2. Warrior II
Safe for all trimesters of pregnancy, this is a good pose to strengthen your legs and core while lengthening your spine and opening up your sides. If you start to experience any uncomfortable pulling in your pubic area or the front of your hips (most likely in your third trimester), first try decreasing your range of motion. If you still experience any discomfort, discontinue Warrior 2 for the remainder of your pregnancy.
3. Bridge Pose
Many women love this pose for opening up their hips and strengthening their core, glutes and hamstrings. It's safe for all trimesters, unless you don't feel comfortable on your back. Tip: Be sure to start on your side, then roll to your back, moving your body into bridge pose, this helps minimize stress on your rectus abdominis (front part of your abs).
4. King Pigeon Pose
This is a wonderful option for opening up the front of your hips and glutes! When holding pigeon pose, think about keeping a light core connection and lengthening through the top of your head. This allows for deeper opening of your hips by giving your deep core more support, rather then just sinking into the stretch. While this pose is safe for all trimesters of pregnancy, as your belly grows you may need to modify it by propping a pillow under your hips.
5. Tree Pose
This pose challenges your balance while strengthening your core and legs. Turn on those glutes, stand tall and breathe deep! It's safe for all trimesters of pregnancy — just be aware of your balance shifting as your pregnancy progresses. You may find placing one hand on a supportive surface or using a wall is needed to help steady your balance.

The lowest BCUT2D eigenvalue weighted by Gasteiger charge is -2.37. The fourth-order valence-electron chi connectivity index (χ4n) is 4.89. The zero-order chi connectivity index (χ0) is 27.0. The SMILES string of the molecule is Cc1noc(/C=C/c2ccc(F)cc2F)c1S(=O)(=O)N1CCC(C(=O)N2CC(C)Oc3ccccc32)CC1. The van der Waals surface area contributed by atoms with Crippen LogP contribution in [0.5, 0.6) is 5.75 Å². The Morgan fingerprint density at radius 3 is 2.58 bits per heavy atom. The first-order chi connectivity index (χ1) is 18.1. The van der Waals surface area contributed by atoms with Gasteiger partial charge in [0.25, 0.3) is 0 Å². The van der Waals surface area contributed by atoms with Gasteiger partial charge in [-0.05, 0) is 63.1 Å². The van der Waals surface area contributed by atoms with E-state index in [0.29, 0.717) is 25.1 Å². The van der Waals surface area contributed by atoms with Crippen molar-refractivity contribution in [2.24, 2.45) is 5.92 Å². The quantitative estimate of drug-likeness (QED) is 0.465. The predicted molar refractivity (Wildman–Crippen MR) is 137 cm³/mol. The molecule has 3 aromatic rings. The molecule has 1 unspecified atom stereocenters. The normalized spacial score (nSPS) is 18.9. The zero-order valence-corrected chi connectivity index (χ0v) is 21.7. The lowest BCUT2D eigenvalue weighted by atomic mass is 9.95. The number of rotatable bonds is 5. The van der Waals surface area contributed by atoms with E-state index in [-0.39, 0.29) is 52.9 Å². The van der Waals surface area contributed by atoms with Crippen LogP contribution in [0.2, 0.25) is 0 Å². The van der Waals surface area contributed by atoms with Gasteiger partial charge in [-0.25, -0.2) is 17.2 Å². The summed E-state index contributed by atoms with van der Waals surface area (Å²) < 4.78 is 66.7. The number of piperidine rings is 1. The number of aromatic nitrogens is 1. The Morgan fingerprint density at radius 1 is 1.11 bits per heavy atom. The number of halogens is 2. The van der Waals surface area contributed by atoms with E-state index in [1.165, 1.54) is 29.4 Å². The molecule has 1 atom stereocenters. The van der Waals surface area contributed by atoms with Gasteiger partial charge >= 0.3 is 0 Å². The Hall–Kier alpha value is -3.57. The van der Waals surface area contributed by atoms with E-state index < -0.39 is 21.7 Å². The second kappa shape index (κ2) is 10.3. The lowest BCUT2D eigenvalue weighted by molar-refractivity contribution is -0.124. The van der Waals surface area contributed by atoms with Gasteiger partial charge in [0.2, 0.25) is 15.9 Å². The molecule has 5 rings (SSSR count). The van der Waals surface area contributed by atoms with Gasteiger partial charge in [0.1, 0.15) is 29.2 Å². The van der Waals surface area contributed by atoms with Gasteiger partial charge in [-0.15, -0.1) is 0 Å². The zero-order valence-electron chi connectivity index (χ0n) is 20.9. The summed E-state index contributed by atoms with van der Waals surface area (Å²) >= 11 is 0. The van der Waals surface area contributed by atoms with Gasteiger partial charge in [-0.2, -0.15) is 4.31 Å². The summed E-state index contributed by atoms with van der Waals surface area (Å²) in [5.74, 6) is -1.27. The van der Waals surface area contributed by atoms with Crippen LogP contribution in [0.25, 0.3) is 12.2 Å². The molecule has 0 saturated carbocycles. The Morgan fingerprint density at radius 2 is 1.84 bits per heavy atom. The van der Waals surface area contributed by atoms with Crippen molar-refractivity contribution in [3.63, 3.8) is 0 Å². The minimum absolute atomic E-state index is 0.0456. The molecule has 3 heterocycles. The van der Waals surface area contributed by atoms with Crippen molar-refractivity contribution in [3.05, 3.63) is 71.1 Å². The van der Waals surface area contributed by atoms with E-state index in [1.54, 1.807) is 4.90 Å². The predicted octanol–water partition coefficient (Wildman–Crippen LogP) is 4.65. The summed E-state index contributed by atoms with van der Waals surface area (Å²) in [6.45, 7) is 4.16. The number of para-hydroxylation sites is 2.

Yoga Poses Pregnant Women Should Avoid
1. Plank Cross (Twist Variations)
There are many variations of the twist — some seated, some in this plank-type position in which you twist through your torso and close in on your belly. If you've been doing twists prior to becoming pregnant, you may be able to continue doing them through your first trimester, but only if they feel good for your body. Beyond the first trimester, you should avoid them because they put too much stress on your belly.
2. Locust Pose
This pose and any other related poses that have you lying on your belly put a lot of pressure on your belly and need to be avoided your entire pregnancy.
3. Plow Pose
Plow pose and other related exercises that have you folding over can put too much stress on your core in order to get into and out of those poses.
4. Boat Pose (and Other Crunching Poses)
It's a good idea to avoid any exercises that put additional stress on your belly, such as boat pose, low boat pose and other "crunch-type" poses. This could increase the severity of diastasis recti (abdominal muscle separation). There are many other poses and exercises that are much safer and more effective for properly strengthening your core during pregnancy.
What Do YOU Think?
Are you currently pregnant? Are you an active yogi, or are you just now looking to start? Do you think you'll incorporate these poses into your practice? How do you plan on having a fit pregnancy? If you've been pregnant before, what did you do during previous pregnancies to stay active? Share your thoughts, stories and questions in the comments section below!